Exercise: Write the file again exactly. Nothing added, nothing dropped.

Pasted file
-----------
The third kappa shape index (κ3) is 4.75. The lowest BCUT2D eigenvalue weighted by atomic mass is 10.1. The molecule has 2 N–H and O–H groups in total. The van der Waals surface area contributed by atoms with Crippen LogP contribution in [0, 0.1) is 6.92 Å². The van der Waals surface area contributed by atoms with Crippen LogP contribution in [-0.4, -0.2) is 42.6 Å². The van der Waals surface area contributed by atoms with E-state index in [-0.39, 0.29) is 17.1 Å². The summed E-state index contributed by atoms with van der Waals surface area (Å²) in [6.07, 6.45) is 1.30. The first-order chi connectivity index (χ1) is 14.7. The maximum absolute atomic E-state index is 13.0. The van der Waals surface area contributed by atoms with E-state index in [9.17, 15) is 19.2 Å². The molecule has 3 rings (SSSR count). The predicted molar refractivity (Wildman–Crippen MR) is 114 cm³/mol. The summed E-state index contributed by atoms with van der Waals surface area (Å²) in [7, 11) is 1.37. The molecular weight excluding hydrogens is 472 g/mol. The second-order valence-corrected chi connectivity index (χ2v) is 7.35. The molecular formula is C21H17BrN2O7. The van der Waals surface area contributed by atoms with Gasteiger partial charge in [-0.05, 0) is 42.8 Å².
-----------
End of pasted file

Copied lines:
The third kappa shape index (κ3) is 4.75. The lowest BCUT2D eigenvalue weighted by atomic mass is 10.1. The molecule has 2 N–H and O–H groups in total. The van der Waals surface area contributed by atoms with Crippen LogP contribution in [0, 0.1) is 6.92 Å². The van der Waals surface area contributed by atoms with Crippen LogP contribution in [-0.4, -0.2) is 42.6 Å². The van der Waals surface area contributed by atoms with E-state index in [-0.39, 0.29) is 17.1 Å². The summed E-state index contributed by atoms with van der Waals surface area (Å²) in [6.07, 6.45) is 1.30. The first-order chi connectivity index (χ1) is 14.7. The maximum absolute atomic E-state index is 13.0. The van der Waals surface area contributed by atoms with E-state index in [9.17, 15) is 19.2 Å². The molecule has 3 rings (SSSR count). The predicted molar refractivity (Wildman–Crippen MR) is 114 cm³/mol. The summed E-state index contributed by atoms with van der Waals surface area (Å²) in [7, 11) is 1.37. The molecular weight excluding hydrogens is 472 g/mol. The second-order valence-corrected chi connectivity index (χ2v) is 7.35. The molecular formula is C21H17BrN2O7. The van der Waals surface area contributed by atoms with Gasteiger partial charge in [-0.05, 0) is 42.8 Å².